Author Topic: Servery  (Read 1551 times)

rogue_mother

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Servery
« on: November 13, 2017, 03:55:55 AM »
I believe that servery, a word that appeared in the 10-letter puzzle for Saturday, 11 November, should be removed from the common word list, on the basis that this word is not used in the United States. I have never seen this word to the best of my recollection. The Oxford Dictionaries website and others specify that it is British. It is apparently the equivalent of what we in the U. S. would call a buffet table or buffet bar.
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Greynomad

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Re: Servery
« Reply #1 on: November 13, 2017, 08:51:54 AM »
I would put severer up as a word to be downgraded rather than servery.

I would certainly say " more severe" than "severer", and in fact can't remember hearing severer in use at all.

Sorry Rogue Mother, but I would be disappointed to see servery downgraded.

Alan W

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Re: Servery
« Reply #2 on: November 13, 2017, 11:46:03 AM »
Sorry Rogue Mother, but I would be disappointed to see servery downgraded.

Disappointed? Why is that, Greynomad? In what way is anyone disadvantaged when a word is re-classified from "common" to "rare"?

And why do you use the word "downgraded". Being called a common word isn't some kind of badge of honour - it's a label meant to reflect a pattern of widespread usage, that's all.

I don't mean to single you out for implied criticism, GN. Quite a few other forumites seem to look at the common/rare distinction in a similar way to you, and I've tried to point out a few times that they're misunderstanding the purpose of this distinction. But it seems even my severest comments are to no avail.

As for the question of servery - and severer - I'll consider them in due course.
Alan Walker
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mkenuk

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Re: Servery
« Reply #3 on: November 13, 2017, 12:10:20 PM »
I believe that servery..... should be removed from the common word list, on the basis that this word is not used in the United States. I have never seen this word to the best of my recollection.

I agree with the principle that any word that is common only in one part of the English-speaking world should not be on the 'common' list;
The COD, my usual first port of call in such matters, shows this particular word as 'British'.

I also think that servery has a kind of 'archaic' feel to it. I remember it from my student days. We queued up at the 'servery' for our meals. In most canteens now, people queue up at the 'counter'.


However it would seem that the word servery is not quite unknown in US.

The Rice University of Texas appears to have deliberately modelled itself on Oxbridge and the Ivy League.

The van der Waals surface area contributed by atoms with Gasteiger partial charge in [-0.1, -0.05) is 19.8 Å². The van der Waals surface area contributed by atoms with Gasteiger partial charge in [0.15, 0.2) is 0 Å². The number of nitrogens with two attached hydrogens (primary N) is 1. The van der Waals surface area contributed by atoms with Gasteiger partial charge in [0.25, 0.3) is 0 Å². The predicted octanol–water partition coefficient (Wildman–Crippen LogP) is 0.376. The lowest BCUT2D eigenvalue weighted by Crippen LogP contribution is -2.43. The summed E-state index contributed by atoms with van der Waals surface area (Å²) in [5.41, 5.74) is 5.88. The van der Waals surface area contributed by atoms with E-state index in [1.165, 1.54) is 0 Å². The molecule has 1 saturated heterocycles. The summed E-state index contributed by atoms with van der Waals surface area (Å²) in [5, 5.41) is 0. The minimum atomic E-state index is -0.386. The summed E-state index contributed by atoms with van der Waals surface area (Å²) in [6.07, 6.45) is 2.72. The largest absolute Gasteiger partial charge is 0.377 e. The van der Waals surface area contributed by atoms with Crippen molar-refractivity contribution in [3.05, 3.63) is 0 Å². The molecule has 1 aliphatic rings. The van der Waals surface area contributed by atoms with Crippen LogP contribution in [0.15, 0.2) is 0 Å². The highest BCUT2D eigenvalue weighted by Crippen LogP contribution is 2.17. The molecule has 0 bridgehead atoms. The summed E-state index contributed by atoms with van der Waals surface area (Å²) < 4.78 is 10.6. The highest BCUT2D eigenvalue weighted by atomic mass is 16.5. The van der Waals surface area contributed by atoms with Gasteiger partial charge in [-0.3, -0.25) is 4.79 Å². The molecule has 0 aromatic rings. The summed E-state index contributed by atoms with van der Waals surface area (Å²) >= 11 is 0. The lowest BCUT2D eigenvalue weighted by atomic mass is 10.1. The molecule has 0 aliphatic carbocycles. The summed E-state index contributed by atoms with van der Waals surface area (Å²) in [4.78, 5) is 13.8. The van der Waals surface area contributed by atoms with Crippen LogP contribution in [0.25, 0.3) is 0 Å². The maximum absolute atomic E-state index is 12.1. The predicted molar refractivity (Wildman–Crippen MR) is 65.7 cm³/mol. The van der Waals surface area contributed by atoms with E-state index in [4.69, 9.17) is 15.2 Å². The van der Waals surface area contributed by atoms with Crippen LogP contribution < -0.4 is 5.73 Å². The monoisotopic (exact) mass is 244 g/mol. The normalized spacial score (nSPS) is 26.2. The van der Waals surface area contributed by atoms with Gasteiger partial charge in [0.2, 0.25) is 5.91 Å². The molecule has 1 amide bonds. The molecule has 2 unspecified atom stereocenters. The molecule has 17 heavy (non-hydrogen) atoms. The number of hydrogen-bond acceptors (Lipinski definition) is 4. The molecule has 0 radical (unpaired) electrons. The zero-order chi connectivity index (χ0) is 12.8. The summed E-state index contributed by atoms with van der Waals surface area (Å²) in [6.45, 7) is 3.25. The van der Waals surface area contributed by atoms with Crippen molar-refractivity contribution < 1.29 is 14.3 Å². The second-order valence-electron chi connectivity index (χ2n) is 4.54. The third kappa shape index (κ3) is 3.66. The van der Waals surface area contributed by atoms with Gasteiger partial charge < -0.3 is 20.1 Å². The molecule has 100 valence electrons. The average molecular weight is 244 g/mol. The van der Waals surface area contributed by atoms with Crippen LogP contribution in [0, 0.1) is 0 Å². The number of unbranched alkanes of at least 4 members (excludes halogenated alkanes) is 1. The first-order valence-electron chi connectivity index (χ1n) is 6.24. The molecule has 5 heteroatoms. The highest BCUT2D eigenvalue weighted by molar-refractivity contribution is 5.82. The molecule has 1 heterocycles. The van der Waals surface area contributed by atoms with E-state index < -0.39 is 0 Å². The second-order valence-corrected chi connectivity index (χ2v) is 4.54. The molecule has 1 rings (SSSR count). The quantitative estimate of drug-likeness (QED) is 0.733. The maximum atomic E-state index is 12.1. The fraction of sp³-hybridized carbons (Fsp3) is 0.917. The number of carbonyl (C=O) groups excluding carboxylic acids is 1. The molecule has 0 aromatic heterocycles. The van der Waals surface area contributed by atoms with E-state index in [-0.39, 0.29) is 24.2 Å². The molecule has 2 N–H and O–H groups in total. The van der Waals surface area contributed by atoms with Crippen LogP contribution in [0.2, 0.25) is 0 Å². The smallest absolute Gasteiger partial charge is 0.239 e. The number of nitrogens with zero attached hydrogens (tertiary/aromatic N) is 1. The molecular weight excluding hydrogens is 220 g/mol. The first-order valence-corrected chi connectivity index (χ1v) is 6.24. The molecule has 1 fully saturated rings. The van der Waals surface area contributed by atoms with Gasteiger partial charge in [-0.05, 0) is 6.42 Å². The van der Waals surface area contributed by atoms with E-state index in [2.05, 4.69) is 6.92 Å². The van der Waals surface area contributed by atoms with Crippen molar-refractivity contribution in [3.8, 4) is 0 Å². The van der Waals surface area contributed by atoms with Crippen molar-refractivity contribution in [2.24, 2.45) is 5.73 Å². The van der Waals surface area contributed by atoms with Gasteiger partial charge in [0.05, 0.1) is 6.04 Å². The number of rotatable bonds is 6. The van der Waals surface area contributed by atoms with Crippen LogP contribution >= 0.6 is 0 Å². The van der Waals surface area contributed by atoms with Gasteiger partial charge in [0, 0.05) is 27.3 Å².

The Wikipedia article on 'The Residential Colleges of Rice University' has this:

'Each college is also connected to a dining hall, known as a servery. Martel, Jones, and Brown colleges are served by the North Servery, while McMurtry and Duncan are served by the West Servery. In the South, Hanszen and Wiess colleges are served by the South Servery, and Will Rice and Lovett Colleges are served by the East Servery. Baker and Sid Richardson each have their own servery, called college kitchens.'





« Last Edit: November 13, 2017, 12:48:38 PM by mkenuk »

Morbius

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Re: Servery
« Reply #4 on: November 13, 2017, 03:44:08 PM »
I can certainly see where Alan's comments are coming from.  Nonetheless, we do tend to place a value of the status of words.  I've used the term 'downgrade' when suggesting words for reclassification from common to rare.  This reflects the fact that I perceive common words to be more valuable in the context of the game.  Common words get you rosettes, rare words do not.

As to feeling a sense of disappointment when a word is reclassified from common to rare, I think this may happen where one perceives that the reclassification amounts to a dumbing down of the chi lexicon. 

yelnats

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Re: Servery
« Reply #5 on: November 13, 2017, 04:24:15 PM »
Quote
Common words get you rosettes, rare words do not.

Rare words get Alonzo Quixote cups!

I knew and used "servery" in the game but would rarely(i.e. never) use it in conversation. My rule of  thumb for an uncommon word is one I don't know.

Greynomad

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Re: Servery
« Reply #6 on: November 13, 2017, 06:23:19 PM »
Happy to replace "downgrade" with "reclassify" Alan, as I was inferring nothing more than change with my comment.

As far as reclassifying servery, I preface my comments by saying that I only seek the 9 or 10 letter word in each quiz, so it is of little consequence with respect to the quiz outcome or enjoyment for me.

I consider servery to be a common word, and feel it is in reasonably frequent usage in Australia, and I would have expected other English speaking areas around the world. In fact I was surprised to hear that it is not well known in the US. Certainly I don't  feel it should be reclassified anymore than some of the common words that appear at times, but to my mind are common from usage in more specialised fields, as with some of the medical and scientific terms that appear. As another comment, I know in this game I would certainly not have tried severer, as that is a word that I wouldn't consider to exist, as I have never heard it used, think it sounds "wrong", and would use the term "more severe" myself.  

I think it would be sad to see some of those more specialised common words being reclassified, and in my opinion not all regional words should be reclassified due to less common usage in some English speaking areas. It is that very less common "commonality" which makes the rosette worth chasing.

Anyway, I do not seek the rosette, so I am happy with whatever classification you decide is in the best interests of the game in general.

birdy

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Re: Servery
« Reply #7 on: November 14, 2017, 11:59:21 AM »
I think I might consider severer as a person or thing that severs, rather than more severe.

TRex

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Re: Servery
« Reply #8 on: November 14, 2017, 01:36:20 PM »